“What’s it going to take?” asked Lianne Kowiak, the mother of a 19-year-old North Carolina college student who was fatally beaten as part of a fraternity hazing ritual in 2008. She was referring to Congress’ inaction when it comes to passing anti-hazing legislation.

In 2012, Kowiak stood next to Rep. Frederica Wilson (D-Fla.) at a press conference where the latter announced she’d be introducing federal legislation that would make students convicted of a hazing crime ineligible for federal student aid. But Wilson has since backed off from that promise, and some speculate that it’s because of pressure from the Fraternity and Sorority Political Action Committee, FSPAC or FratPAC, for short.

In the 2012 election cycle, FratPAC disclosed $466,346 in expenditures to the FEC, and so far it has spent $127,150 in 2013 [see: FEC search]. This includes over $200,000 in contributions to federal candidates for public office, but only $1,000 to Rep. Wilson’s campaign. In contrast, according to FEC reports, Lianne Kowiak contributed exactly $0 to any candidate campaign, choosing instead to participate in politics the old fashioned way: grassroots lobbying. As the two compete for representation, it’s easy to imagine that with hundreds of thousands of dollars at its disposal, FratPAC is likely to gain more traction with lawmakers.

Is that unfair? Some might say no. FratPAC describes itself as “the largest PAC focused solely on higher education issues,” and it represents dozens of organizations of college students. It abides by FEC regulations and discloses information on all of its donors, who in turn abide by the $5,000 limit on individual contributions to a PAC. In other words, FratPAC exercises its legal right to influence political outcomes using money earned from its membership. And at $1,000, it’s hardly fair to say that FratPAC is drowning Rep. Wilson in special interest cash.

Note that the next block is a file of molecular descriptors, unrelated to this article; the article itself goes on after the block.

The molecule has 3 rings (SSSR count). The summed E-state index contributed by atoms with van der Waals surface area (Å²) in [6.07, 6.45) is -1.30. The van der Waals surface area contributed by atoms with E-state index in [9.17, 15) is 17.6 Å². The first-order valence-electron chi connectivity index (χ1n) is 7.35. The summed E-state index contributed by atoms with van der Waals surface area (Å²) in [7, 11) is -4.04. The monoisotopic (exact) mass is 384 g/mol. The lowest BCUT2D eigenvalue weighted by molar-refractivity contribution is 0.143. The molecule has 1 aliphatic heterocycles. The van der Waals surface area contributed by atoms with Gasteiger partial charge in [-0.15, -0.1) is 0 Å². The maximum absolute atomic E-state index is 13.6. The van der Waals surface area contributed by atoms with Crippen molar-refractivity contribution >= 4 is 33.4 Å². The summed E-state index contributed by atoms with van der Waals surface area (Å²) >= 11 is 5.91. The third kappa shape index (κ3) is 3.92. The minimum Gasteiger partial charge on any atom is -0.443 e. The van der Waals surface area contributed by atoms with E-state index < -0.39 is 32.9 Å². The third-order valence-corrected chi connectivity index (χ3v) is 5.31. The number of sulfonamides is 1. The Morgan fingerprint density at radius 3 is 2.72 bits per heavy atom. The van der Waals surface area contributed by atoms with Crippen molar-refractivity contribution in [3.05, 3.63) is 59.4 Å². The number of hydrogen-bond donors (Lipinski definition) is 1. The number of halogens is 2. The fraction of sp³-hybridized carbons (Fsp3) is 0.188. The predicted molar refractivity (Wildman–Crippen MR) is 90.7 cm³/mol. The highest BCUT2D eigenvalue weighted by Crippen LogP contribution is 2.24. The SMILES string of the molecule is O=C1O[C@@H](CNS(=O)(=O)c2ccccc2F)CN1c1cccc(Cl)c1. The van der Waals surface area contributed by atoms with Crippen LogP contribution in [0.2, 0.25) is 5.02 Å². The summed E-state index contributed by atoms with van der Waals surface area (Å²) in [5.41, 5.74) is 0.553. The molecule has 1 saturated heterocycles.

But there’s still an obvious problem here. FratPAC’s list of donors include the VP of Rolls Royce North America, lobbyists from the influential Patton Boggs firm, and several high-ranking executives and CEOs. It’s no wonder they’re able to raise and spend the kind of money that candidates for Congress need to win elections. Against this kind of consolidated wealth, and in a system where politicians are professional fund raisers first and legislators second, an ordinary constituent doesn’t stand a chance.

As Rep. Wilson shrugs off her promise to introduce anti-hazing legislation, she is co-sponsoring a bill that would give multimillion dollar tax breaks to the organizations represented by FratPAC. Meanwhile, according to Bloomberg, Kowiak has tried to reach out to Rep. Wilson about her inaction since the press conference, but has not had any of her calls returned. Shocker.

original via Rootstrikers.org